Two weeks ago Afghan officials intercepted a shipment of Iranian weapons en route to the Taliban in the Afghan province of Nimroz.
“The police chief of Nimroz announced that they had intercepted a couple tons of Iranian explosives marked as food and toys,” said Michael Rubin of the American Enterprise Institute, who just returned from a two week visit to Afghanistan and Pakistan.
Until recently U.S. military commanders would quietly slip journalists information about the unhelpful role that Iran and its President Mahmoud Ahmadinejad were playing in Afghanistan. A role that often provides some of the same support and weaponry to the Taliban that it did to militant groups that were fighting U.S. troops in Iraq.
Commanders provide journalists with examples of Iran spreading its economic influence in the Western part of Afghanistan and trying to buy candidates and their loyalty in Afghanistan's recent Parliamentary elections.
But on Monday Iranian diplomats were seated at a NATO conference in Rome at the invitation of the Obama administration to discuss the way forward in Afghanistan. It was the ninth meeting of the NATO contact group which included foreign ministers and high level dignitaries, including U.S. Special envoy for Afghanistan and Pakistan Richard Holbrooke.
“We recognize that Iran….has a role to play in the peaceful settlement of the situation in Afghanistan,” Holbrooke said.
He added, “for the United States today, there is no problem with their presence [at the meeting]."
NATO's top commander General David Petraeus briefed the group which included this high ranking Iranian diplomat about "transition," another word for handing over control to Afghanistan's security forces.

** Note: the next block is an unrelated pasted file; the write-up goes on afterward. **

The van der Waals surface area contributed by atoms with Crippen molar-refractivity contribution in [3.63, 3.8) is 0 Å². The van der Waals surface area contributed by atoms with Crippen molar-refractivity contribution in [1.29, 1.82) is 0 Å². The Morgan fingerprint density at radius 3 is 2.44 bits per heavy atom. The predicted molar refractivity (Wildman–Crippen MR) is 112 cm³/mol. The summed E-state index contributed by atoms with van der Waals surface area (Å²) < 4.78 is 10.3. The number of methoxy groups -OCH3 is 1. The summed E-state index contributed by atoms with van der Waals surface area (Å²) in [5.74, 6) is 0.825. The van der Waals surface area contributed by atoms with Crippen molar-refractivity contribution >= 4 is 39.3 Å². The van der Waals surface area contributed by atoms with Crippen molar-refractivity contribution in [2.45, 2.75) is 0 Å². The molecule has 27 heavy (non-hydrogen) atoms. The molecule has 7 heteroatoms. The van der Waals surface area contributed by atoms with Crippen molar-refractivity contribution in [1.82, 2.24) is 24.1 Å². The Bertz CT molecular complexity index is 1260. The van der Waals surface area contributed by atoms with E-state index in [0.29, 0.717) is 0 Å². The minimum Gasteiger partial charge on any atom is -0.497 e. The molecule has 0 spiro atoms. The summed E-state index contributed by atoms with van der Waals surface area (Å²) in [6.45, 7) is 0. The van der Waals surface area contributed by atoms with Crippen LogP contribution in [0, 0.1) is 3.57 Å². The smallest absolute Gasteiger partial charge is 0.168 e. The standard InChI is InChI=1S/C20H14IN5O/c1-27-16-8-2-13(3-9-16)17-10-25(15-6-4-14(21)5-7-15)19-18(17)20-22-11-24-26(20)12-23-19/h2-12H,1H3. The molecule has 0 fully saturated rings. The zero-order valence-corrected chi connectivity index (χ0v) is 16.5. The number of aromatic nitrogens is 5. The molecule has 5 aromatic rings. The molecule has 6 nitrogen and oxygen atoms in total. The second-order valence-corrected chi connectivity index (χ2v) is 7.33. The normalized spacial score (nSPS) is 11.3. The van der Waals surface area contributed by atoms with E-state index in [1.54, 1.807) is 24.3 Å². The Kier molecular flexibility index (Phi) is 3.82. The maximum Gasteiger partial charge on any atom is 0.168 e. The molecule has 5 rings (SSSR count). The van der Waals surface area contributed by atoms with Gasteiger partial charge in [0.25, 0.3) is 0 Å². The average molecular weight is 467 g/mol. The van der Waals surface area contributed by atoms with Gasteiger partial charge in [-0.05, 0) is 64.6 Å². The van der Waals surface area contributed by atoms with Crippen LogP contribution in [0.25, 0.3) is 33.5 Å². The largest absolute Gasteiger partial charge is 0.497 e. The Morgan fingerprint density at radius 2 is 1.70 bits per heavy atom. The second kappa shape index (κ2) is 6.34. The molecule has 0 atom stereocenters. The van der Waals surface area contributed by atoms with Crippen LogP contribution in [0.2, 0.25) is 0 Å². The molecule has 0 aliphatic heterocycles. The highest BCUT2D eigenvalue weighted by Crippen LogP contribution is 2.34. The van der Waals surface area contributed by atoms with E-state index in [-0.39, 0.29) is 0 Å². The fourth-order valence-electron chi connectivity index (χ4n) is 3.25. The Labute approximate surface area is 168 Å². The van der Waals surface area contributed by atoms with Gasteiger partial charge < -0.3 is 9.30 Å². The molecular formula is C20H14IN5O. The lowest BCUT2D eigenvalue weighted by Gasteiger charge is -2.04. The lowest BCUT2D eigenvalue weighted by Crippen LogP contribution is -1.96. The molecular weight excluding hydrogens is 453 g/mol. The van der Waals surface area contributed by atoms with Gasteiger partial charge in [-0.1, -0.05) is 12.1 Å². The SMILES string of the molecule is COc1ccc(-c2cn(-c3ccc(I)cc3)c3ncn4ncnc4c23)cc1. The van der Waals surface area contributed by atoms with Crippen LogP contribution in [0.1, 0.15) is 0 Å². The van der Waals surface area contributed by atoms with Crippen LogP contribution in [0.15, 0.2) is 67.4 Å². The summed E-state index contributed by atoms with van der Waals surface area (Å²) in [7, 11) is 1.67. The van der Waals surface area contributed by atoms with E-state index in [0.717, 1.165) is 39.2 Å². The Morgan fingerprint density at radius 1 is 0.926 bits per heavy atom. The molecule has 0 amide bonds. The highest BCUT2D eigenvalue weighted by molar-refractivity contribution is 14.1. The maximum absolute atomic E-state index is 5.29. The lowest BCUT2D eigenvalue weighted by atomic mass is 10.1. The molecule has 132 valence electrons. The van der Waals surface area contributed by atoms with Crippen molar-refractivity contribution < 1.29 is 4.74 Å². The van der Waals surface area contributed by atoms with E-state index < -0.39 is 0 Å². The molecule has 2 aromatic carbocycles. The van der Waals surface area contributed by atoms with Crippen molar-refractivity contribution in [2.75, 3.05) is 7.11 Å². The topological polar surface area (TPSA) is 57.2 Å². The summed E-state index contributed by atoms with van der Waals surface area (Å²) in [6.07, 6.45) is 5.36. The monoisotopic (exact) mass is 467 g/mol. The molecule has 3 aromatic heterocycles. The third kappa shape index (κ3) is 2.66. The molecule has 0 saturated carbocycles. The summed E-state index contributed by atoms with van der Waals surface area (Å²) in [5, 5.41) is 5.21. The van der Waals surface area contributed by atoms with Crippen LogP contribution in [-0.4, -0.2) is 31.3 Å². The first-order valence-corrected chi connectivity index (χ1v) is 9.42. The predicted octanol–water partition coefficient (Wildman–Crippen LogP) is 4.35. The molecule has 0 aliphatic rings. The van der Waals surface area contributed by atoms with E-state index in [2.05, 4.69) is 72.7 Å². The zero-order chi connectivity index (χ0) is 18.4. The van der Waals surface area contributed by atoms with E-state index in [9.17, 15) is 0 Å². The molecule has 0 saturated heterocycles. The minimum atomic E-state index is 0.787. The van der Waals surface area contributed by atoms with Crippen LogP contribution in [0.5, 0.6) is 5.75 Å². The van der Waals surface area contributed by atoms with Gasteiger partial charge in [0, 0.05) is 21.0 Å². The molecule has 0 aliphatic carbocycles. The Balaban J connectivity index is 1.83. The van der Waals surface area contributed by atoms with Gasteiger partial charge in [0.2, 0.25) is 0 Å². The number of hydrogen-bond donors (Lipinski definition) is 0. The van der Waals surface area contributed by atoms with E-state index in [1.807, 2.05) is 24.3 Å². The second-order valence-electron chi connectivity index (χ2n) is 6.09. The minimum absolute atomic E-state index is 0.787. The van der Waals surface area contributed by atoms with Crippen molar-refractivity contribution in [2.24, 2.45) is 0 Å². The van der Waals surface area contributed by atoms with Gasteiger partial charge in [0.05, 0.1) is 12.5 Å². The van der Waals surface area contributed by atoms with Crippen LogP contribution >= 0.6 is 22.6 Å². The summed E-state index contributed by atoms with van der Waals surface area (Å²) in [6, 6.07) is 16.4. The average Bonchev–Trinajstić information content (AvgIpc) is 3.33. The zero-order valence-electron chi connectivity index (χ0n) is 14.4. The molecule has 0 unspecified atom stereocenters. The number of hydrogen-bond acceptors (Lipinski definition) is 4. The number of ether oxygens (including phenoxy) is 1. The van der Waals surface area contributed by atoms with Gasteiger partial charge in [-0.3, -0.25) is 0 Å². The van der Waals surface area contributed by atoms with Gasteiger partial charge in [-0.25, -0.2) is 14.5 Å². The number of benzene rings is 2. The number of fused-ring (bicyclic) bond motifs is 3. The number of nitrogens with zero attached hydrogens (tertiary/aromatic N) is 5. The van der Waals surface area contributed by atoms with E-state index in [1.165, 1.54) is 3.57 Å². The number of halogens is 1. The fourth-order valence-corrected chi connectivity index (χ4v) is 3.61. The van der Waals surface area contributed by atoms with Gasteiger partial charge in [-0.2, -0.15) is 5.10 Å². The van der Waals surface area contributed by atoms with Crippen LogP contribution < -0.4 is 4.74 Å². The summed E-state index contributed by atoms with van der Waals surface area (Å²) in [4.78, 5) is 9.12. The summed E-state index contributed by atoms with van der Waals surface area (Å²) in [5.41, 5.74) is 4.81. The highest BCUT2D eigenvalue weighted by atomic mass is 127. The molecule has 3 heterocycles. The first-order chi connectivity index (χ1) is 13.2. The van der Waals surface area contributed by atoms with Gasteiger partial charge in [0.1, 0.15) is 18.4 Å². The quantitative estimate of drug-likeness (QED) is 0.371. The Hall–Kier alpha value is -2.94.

"That's not admitting defeat,” Holbrooke said. “That's, as we've all said, we are not going to win this war by purely military means. General Petraeus said it again this morning in our briefings. The war will not end on a battleship in Tokyo Bay or at Dayton, Ohio. It will end through a different kind of process.”
That process is raising concerns among some Afghans, Pakistani officials, and U.S. military experts.
“Perhaps General Petraeus and the Obama Administration and NATO want to make it appear as if the Iranians are cooperating, but it's all smoke in mirrors,” AEI’s Rubin said. “All the Afghans I talked to said that Iranians were up to no good and unfortunately sitting down with the Iranians and including them in our talks about the future structure in Afghan security forces is going to be perceived by Afghans as the United States is surrendering, of the United States leaving and allowing the Iranians to fill the vacuum.”
President Obama's announcement that the first U.S. troops would be leaving in July 2011 changed the equation in Afghanistan. Afghan officials want assurances that the U.S. and NATO aren't leaving.
"It is critical that the international community speaks with one voice in reiterating to the respected constituency the message that has been repeated over and over again in this meeting that transition will not mean withdraw or exit," said Afghan foreign minister Zalmai Rassoul.
The Italian Foreign Minister Franco Frattini tried to ease Rassoul’s concern.
"We shouldn't talk about exit strategy,” Frattini said.